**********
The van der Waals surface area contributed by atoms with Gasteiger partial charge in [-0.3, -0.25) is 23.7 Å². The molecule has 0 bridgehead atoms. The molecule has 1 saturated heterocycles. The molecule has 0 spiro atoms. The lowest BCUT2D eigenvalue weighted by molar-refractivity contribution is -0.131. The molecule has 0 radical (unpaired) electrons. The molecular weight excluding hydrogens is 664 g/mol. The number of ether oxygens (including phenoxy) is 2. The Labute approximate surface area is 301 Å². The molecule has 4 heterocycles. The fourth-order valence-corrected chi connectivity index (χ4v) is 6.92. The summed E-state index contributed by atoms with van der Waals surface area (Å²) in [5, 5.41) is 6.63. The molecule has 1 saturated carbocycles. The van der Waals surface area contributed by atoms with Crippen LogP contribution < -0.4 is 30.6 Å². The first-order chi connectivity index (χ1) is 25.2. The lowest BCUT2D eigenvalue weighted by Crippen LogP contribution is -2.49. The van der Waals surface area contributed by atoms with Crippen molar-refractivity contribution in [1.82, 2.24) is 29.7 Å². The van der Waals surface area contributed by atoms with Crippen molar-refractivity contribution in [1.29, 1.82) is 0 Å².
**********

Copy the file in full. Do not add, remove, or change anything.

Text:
The van der Waals surface area contributed by atoms with Gasteiger partial charge in [-0.3, -0.25) is 23.7 Å². The molecule has 0 bridgehead atoms. The molecule has 1 saturated heterocycles. The molecule has 0 spiro atoms. The lowest BCUT2D eigenvalue weighted by molar-refractivity contribution is -0.131. The molecule has 0 radical (unpaired) electrons. The molecular weight excluding hydrogens is 664 g/mol. The number of ether oxygens (including phenoxy) is 2. The Labute approximate surface area is 301 Å². The molecule has 4 heterocycles. The fourth-order valence-corrected chi connectivity index (χ4v) is 6.92. The summed E-state index contributed by atoms with van der Waals surface area (Å²) in [5, 5.41) is 6.63. The molecule has 1 saturated carbocycles. The van der Waals surface area contributed by atoms with Crippen LogP contribution < -0.4 is 30.6 Å². The first-order chi connectivity index (χ1) is 25.2. The lowest BCUT2D eigenvalue weighted by Crippen LogP contribution is -2.49. The van der Waals surface area contributed by atoms with Crippen molar-refractivity contribution in [1.82, 2.24) is 29.7 Å². The van der Waals surface area contributed by atoms with Crippen molar-refractivity contribution in [1.29, 1.82) is 0 Å².